The simplest interpretation of the results presented here is that a core dynamo was present early in Mercury’s history. If the dynamo was thermochemically driven, this finding provides a strong constraint on models for the thermal evolution of Mercury’s interior. In particular, the existence of a core dynamo at the time of smooth plains emplacement presents a new challenge to such models. An early core dynamo can be driven by super-adiabatic cooling of the liquid core, but in typical thermal history models this phase has ended by 3.9 Ga. A later dynamo can be driven by the combined effects of cooling and compositional convection associated with formation of a solid inner core, but in most thermal history models inner core formation does not start until well after 3.7 Ga. Further progress in understanding the record of Mercury’s ancient field can also be made with improved petrological constraints on crustal compositions, information on the candidate magnetic mineralogies implied, and knowledge of their magnetic properties.
There’s a conflict, in other words, between the models of how Mercury cooled over time and how the dynamo has generated a magnetic field – one that is as old as presumed, yet continues today.
The problem with magnetic fields is that they decay in strength over time, unless there is a mechanism to keep them going. That’s why dynamo theories are popular despite the problems in the models (see “What You’re Not Being Told About Earth’s Magnetic Field,” 4/17/15). Earth’s moon, 29% smaller than Mercury, also has a magnetic secret: a magnetic field bigger than Earth’s is now, if dynamo models are assumed (12/05/14). A paper in Icarus slated for publication in July 2015 calls this an unresolved problem:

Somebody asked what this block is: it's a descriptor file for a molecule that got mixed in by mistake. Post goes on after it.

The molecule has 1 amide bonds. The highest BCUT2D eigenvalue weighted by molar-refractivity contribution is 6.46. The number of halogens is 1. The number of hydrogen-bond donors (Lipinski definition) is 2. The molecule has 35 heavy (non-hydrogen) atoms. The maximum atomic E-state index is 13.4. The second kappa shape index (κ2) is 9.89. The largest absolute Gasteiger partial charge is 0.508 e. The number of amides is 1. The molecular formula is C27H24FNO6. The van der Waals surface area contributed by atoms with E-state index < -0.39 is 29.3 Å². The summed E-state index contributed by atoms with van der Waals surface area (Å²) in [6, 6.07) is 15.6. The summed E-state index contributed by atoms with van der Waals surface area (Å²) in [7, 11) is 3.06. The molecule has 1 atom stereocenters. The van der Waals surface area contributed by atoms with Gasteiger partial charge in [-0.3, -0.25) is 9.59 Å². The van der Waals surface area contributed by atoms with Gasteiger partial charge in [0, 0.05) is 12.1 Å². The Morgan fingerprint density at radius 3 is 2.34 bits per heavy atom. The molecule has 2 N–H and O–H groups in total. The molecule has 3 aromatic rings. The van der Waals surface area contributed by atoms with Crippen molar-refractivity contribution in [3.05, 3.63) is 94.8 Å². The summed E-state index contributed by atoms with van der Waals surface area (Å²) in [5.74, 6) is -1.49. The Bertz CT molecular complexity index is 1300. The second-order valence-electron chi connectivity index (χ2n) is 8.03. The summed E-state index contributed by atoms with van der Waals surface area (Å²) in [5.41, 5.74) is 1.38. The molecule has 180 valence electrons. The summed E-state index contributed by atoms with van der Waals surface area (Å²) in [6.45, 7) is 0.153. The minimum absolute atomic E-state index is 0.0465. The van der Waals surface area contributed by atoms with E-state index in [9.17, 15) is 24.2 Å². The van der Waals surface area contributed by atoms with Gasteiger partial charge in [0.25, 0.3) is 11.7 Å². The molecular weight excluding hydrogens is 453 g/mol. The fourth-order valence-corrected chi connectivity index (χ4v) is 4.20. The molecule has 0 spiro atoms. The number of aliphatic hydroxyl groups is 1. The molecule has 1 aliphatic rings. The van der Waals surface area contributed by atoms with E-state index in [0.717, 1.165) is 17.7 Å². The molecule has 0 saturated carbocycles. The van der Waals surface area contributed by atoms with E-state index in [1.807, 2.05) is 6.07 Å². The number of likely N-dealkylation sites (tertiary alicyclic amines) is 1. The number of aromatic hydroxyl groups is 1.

The source of the magnetic field recorded in the lunar crust remains an unresolved problem. The field was most likely produced by a self-sustaining dynamo in the Moon’s electrically conducting metal core, but heat flux across the core–mantle boundary was probably insufficient to power a dynamo for the field’s currently known duration from 4.2 to 3.56 Ga. Since seismic measurements indicate the existence of a solid iron inner core in addition to a still-liquid iron alloy outer core, inner core solidification and its associated thermochemically driven convection in the outer core could have been responsible for extending the dynamo’s lifetime even in the absence of superadiabatic heat flux. Here we present a coupled mantle–core thermal evolution model of the Moon and show that core solidification could explain the onset and shutoff of the lunar dynamo consistent with the global magnetic field inferred from the paleomagnetic record.
It’s clear that tweaking of models is necessary to keep them in sync with age expectations, otherwise it would not still remain an unresolved problem. One thing is clear: the only rocky planet in the inner solar system that has a strong magnetic shield also has sentient beings able to think about these matters.
CEH is one of the only science news sites where you can hear about the problems with current theories instead of being spoon-fed pat answers, like “simple” dynamos that supposedly keep magnetic fields going for billions of years (e.g., “Mercury’s magnetic field is almost four billion years old,” Science Daily). True science is rarely simple, especially when trying to infer conditions in the unobservable past. We think our readers need to know the real world.
For more on the moon’s magnetic field specifically, see D. Russell Humphreys’ 2013 paper from the Journal of Creation posted by CMI. Humphreys has written extensively about planetary magnetic fields. He explains why dynamo models cannot work over long ages. Having updated the work of Dr. Thomas Barnes from the 1970s-1980s, he shows that the decay of the magnetic field is evidence for young ages of the Earth and other planets. CMI posted another article by Humphreys from 2008, “Mercury’s Magnetic Field Is Young.“